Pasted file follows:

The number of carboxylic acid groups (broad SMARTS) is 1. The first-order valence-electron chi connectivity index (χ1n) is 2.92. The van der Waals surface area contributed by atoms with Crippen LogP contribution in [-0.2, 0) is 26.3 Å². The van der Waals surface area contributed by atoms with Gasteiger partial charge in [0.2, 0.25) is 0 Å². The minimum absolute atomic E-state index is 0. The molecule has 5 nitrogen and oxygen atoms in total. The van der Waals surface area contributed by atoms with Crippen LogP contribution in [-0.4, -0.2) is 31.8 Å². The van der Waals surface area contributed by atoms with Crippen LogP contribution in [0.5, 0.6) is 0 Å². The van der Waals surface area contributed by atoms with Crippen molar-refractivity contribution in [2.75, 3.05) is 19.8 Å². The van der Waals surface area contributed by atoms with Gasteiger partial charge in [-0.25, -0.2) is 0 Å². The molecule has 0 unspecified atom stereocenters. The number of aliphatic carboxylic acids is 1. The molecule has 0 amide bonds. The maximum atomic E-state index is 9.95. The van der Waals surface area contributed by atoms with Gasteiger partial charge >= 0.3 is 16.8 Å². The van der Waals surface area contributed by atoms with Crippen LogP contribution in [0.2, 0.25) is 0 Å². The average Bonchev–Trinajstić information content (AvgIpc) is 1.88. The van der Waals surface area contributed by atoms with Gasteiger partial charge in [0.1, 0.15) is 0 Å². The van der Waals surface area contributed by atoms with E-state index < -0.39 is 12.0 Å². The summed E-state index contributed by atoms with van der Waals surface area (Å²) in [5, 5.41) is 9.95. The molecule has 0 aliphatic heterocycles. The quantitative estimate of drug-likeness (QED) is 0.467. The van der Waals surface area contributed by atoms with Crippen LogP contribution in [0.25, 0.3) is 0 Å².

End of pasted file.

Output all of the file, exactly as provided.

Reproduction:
The number of carboxylic acid groups (broad SMARTS) is 1. The first-order valence-electron chi connectivity index (χ1n) is 2.92. The van der Waals surface area contributed by atoms with Crippen LogP contribution in [-0.2, 0) is 26.3 Å². The van der Waals surface area contributed by atoms with Gasteiger partial charge in [0.2, 0.25) is 0 Å². The minimum absolute atomic E-state index is 0. The molecule has 5 nitrogen and oxygen atoms in total. The van der Waals surface area contributed by atoms with Crippen LogP contribution in [-0.4, -0.2) is 31.8 Å². The van der Waals surface area contributed by atoms with Crippen LogP contribution in [0.5, 0.6) is 0 Å². The van der Waals surface area contributed by atoms with Crippen molar-refractivity contribution in [2.75, 3.05) is 19.8 Å². The van der Waals surface area contributed by atoms with Gasteiger partial charge in [-0.25, -0.2) is 0 Å². The molecule has 0 unspecified atom stereocenters. The number of aliphatic carboxylic acids is 1. The molecule has 0 amide bonds. The maximum atomic E-state index is 9.95. The van der Waals surface area contributed by atoms with Gasteiger partial charge >= 0.3 is 16.8 Å². The van der Waals surface area contributed by atoms with Crippen LogP contribution in [0.2, 0.25) is 0 Å². The average Bonchev–Trinajstić information content (AvgIpc) is 1.88. The van der Waals surface area contributed by atoms with Gasteiger partial charge in [0.1, 0.15) is 0 Å². The van der Waals surface area contributed by atoms with E-state index < -0.39 is 12.0 Å². The summed E-state index contributed by atoms with van der Waals surface area (Å²) in [5, 5.41) is 9.95. The molecule has 0 aliphatic heterocycles. The quantitative estimate of drug-likeness (QED) is 0.467. The van der Waals surface area contributed by atoms with Crippen LogP contribution in [0.25, 0.3) is 0 Å².